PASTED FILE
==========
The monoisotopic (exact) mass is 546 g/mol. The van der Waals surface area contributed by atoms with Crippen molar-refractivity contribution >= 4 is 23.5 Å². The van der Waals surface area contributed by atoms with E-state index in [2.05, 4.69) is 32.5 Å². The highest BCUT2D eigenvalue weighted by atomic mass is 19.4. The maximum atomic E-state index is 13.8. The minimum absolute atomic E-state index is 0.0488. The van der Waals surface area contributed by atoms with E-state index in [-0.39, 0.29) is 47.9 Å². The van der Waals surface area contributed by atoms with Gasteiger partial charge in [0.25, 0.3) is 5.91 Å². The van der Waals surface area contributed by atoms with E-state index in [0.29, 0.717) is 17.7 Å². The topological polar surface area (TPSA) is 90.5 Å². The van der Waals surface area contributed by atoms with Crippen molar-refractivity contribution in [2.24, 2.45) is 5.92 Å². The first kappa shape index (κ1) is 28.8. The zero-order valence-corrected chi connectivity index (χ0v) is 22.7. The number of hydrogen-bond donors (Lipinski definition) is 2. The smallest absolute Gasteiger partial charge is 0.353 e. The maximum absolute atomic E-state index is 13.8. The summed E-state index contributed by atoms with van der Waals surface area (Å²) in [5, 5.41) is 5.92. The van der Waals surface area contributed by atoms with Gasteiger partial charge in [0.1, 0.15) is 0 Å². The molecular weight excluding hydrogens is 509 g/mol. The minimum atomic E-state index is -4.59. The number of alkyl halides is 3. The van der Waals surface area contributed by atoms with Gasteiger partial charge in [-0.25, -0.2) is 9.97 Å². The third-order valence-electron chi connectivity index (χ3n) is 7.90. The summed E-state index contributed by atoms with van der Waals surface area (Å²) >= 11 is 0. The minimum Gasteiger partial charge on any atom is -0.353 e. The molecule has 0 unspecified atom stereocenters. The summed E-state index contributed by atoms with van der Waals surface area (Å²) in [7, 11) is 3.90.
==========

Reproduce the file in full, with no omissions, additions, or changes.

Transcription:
The monoisotopic (exact) mass is 546 g/mol. The van der Waals surface area contributed by atoms with Crippen molar-refractivity contribution >= 4 is 23.5 Å². The van der Waals surface area contributed by atoms with E-state index in [2.05, 4.69) is 32.5 Å². The highest BCUT2D eigenvalue weighted by atomic mass is 19.4. The maximum atomic E-state index is 13.8. The minimum absolute atomic E-state index is 0.0488. The van der Waals surface area contributed by atoms with E-state index in [-0.39, 0.29) is 47.9 Å². The van der Waals surface area contributed by atoms with Gasteiger partial charge in [0.25, 0.3) is 5.91 Å². The van der Waals surface area contributed by atoms with E-state index in [0.29, 0.717) is 17.7 Å². The topological polar surface area (TPSA) is 90.5 Å². The van der Waals surface area contributed by atoms with Crippen molar-refractivity contribution in [2.24, 2.45) is 5.92 Å². The first kappa shape index (κ1) is 28.8. The zero-order valence-corrected chi connectivity index (χ0v) is 22.7. The number of hydrogen-bond donors (Lipinski definition) is 2. The smallest absolute Gasteiger partial charge is 0.353 e. The maximum absolute atomic E-state index is 13.8. The summed E-state index contributed by atoms with van der Waals surface area (Å²) in [5, 5.41) is 5.92. The van der Waals surface area contributed by atoms with Gasteiger partial charge in [0.1, 0.15) is 0 Å². The molecular weight excluding hydrogens is 509 g/mol. The minimum atomic E-state index is -4.59. The number of alkyl halides is 3. The van der Waals surface area contributed by atoms with Gasteiger partial charge in [-0.25, -0.2) is 9.97 Å². The third-order valence-electron chi connectivity index (χ3n) is 7.90. The summed E-state index contributed by atoms with van der Waals surface area (Å²) >= 11 is 0. The minimum Gasteiger partial charge on any atom is -0.353 e. The molecule has 0 unspecified atom stereocenters. The summed E-state index contributed by atoms with van der Waals surface area (Å²) in [7, 11) is 3.90.